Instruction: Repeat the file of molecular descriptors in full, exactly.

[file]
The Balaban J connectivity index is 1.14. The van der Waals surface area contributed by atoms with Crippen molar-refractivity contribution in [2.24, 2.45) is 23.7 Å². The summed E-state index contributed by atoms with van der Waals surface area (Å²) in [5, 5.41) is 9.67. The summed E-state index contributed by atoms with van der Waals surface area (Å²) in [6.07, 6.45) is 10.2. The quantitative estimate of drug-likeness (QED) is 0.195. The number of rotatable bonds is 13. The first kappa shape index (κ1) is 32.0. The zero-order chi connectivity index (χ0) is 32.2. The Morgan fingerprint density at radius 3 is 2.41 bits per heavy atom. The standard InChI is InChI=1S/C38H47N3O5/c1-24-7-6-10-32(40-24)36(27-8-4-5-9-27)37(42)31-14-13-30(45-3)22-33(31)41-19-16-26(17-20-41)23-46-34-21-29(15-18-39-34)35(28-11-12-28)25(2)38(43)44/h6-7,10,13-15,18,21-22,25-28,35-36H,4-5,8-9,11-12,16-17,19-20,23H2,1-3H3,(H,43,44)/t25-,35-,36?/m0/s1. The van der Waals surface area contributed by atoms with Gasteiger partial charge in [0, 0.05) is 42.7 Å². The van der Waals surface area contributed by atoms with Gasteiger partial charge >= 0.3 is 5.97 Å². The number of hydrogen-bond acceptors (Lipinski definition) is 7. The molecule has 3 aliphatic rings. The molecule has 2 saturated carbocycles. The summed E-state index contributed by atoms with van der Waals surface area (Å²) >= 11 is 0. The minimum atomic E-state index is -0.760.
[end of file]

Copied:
The Balaban J connectivity index is 1.14. The van der Waals surface area contributed by atoms with Crippen molar-refractivity contribution in [2.24, 2.45) is 23.7 Å². The summed E-state index contributed by atoms with van der Waals surface area (Å²) in [5, 5.41) is 9.67. The summed E-state index contributed by atoms with van der Waals surface area (Å²) in [6.07, 6.45) is 10.2. The quantitative estimate of drug-likeness (QED) is 0.195. The number of rotatable bonds is 13. The first kappa shape index (κ1) is 32.0. The zero-order chi connectivity index (χ0) is 32.2. The Morgan fingerprint density at radius 3 is 2.41 bits per heavy atom. The standard InChI is InChI=1S/C38H47N3O5/c1-24-7-6-10-32(40-24)36(27-8-4-5-9-27)37(42)31-14-13-30(45-3)22-33(31)41-19-16-26(17-20-41)23-46-34-21-29(15-18-39-34)35(28-11-12-28)25(2)38(43)44/h6-7,10,13-15,18,21-22,25-28,35-36H,4-5,8-9,11-12,16-17,19-20,23H2,1-3H3,(H,43,44)/t25-,35-,36?/m0/s1. The van der Waals surface area contributed by atoms with Gasteiger partial charge in [0, 0.05) is 42.7 Å². The van der Waals surface area contributed by atoms with Gasteiger partial charge >= 0.3 is 5.97 Å². The number of hydrogen-bond acceptors (Lipinski definition) is 7. The molecule has 3 aliphatic rings. The molecule has 2 saturated carbocycles. The summed E-state index contributed by atoms with van der Waals surface area (Å²) >= 11 is 0. The minimum atomic E-state index is -0.760.